Many years ago when I was attached to the US Navy as a Medic some of my duties were to also take care of our fine men of the USMC (which sooner or later all Navy Corpsman are assigned).  For those of you who are not quite understanding that …it is simple….the Marines are part of the Navy however, they have their own commanders, generals etc….as does the Navy have their own commanders, admirals etc.  Since the Marine Corps does not have a Medical Division, the Navy Medical Corps takes care of our fine men and women in the USMC.
Much of the time in the USN/USMC the Corpsman is alone in the battlefield or on board ship and is required to act as the service men/women chaplain in a very limited capacity when regular clergy are not available…sometimes just a listening ear suffices for the military man or woman to vent or for them to have as compassionate shoulder to rely on. 
My first experience with Navy Chaplains was in 1972.  Having just completed boot camp and was headed out to sea the Chaplain blessed our mission and presented us all with St. Christopher chain medallions for safe passage and a safe return home.  As a youngster of 19 years I was a bit confused by this gesture and I did have the pleasure of having a short conversation with the Chaplain and he explained more to my satisfaction what exactly his role was with the Navy and that I would be their Chaplain, Priest, Minister, Rabi, Mom or Dad…..being the only medical person on board they would be looking up to me for this "sounding board". 
My first personal experience with a Navy Chaplain was in 1977, I was stationed with the 1st Fleet Service Support Group, Marine Corps Base, Camp Pendleton, CA….I was assigned with a Marine unit that was shipping out for Okinawa, Japan…we were doing pre-departure maneuvers out in the field when my wife went into labor, she was back with her parents and I was on my way overseas, unfortunately we lost the baby and the Battalion Chaplain found me in the field, gave me the news and simply asked if there was anything he could do for me….I said if you can please get my orders changed to stay state side with my wife as a hardship…..he found me 2 hours later and said…it's taken care of.  He listened to me and within his powers this Priest did his best to help both me and my wife deal with this situation.
I have the utmost respect for the Marine Corps, Navy and the Chaplains assigned to serve and help all of our military personnel and their families in time of happiness and sorrow.  Now I do understand the role of the Chaplain and I definitely feel there is role, ever growing as it may be, for Chaplains in the Military Community. 

Thursday, August 9, 2012

Mystical Christianity lesson #3

Questions For the Heart and Mind
1. What in your opinion is the significance of the discovery of these ancient manuscripts?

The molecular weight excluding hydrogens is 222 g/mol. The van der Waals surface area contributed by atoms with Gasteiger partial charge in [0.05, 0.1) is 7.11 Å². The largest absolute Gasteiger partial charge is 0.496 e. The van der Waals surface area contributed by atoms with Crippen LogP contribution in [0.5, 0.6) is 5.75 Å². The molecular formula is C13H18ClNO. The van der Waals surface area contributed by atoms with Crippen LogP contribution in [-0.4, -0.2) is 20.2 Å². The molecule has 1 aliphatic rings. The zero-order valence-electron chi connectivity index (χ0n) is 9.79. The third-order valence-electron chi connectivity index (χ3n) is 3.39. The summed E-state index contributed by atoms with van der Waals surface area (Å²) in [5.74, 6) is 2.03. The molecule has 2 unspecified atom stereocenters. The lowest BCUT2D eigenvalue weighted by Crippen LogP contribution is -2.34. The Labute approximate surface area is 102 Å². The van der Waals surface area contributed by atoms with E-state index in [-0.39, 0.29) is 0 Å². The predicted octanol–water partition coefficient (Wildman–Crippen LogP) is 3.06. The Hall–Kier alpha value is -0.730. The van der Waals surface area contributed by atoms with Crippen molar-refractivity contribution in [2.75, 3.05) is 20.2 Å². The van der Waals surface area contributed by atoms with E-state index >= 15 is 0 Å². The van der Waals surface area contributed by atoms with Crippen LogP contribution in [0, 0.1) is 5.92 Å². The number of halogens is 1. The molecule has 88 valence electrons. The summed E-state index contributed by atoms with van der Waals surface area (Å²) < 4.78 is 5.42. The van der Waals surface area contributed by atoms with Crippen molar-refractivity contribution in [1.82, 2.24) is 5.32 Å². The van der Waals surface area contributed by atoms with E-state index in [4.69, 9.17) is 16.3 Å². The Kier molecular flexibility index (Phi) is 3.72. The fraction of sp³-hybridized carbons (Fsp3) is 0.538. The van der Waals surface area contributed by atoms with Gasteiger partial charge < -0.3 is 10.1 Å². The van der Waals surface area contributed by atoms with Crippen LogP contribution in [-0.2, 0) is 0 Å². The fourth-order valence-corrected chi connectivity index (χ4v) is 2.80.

That they are so different from the texts we have that make up the Bible. Like, they were hidden for a reason...perhaps they were to be destroyed and instead someone hid them so they wouldn't be burned? I can just imagine what actually WAS all burned and destroyed. The teachings, the saying, are just amazing on a different level. Being that we now have so many religions, and mystical ideas flowing through the is amazing that they would be found NOW. 
A shame that a lot wasn't canonized, but then again, if only the true initiate would understand them anyway, it is better certain people study this, anyway.

2. What is your understanding of the Essene Community?
The Essenes were special as they felt they had a secret mission, or understood Jesus' teaching far beyond any others knowledge.  Perhaps those like John The Baptist, Mary Magdalene, even the  disciples  could have been part of this special group. They aided those in need, and kept very secretive otherwise.

3. How do you define the term "gospel"? Do you feel that the non-canonical gospels have valid authority and significant messages for your life?

Gospel, or God Speak, is the 'true' word of God. The four Gospels from the Bible (Matthew, Mark, Luke, and John) are said to be valid books with writings direct from God's command. I have read, though, like in Mark, the part of Jesus' death and resurrection reveal they were written by someone else.  The Non Canon books have a lot of hidden meanings, yet reveal a teaching, and a very Wise Jesus giving his wisdom to Mary Magdalene as well as the disciples. The Books reveal to me that more is going on than what the strict Church will teach you. In order to find God within, one must read further..examine what is out there to be found. It isn't for everyone, but those who seek will find some great reading. 

Bob Koenig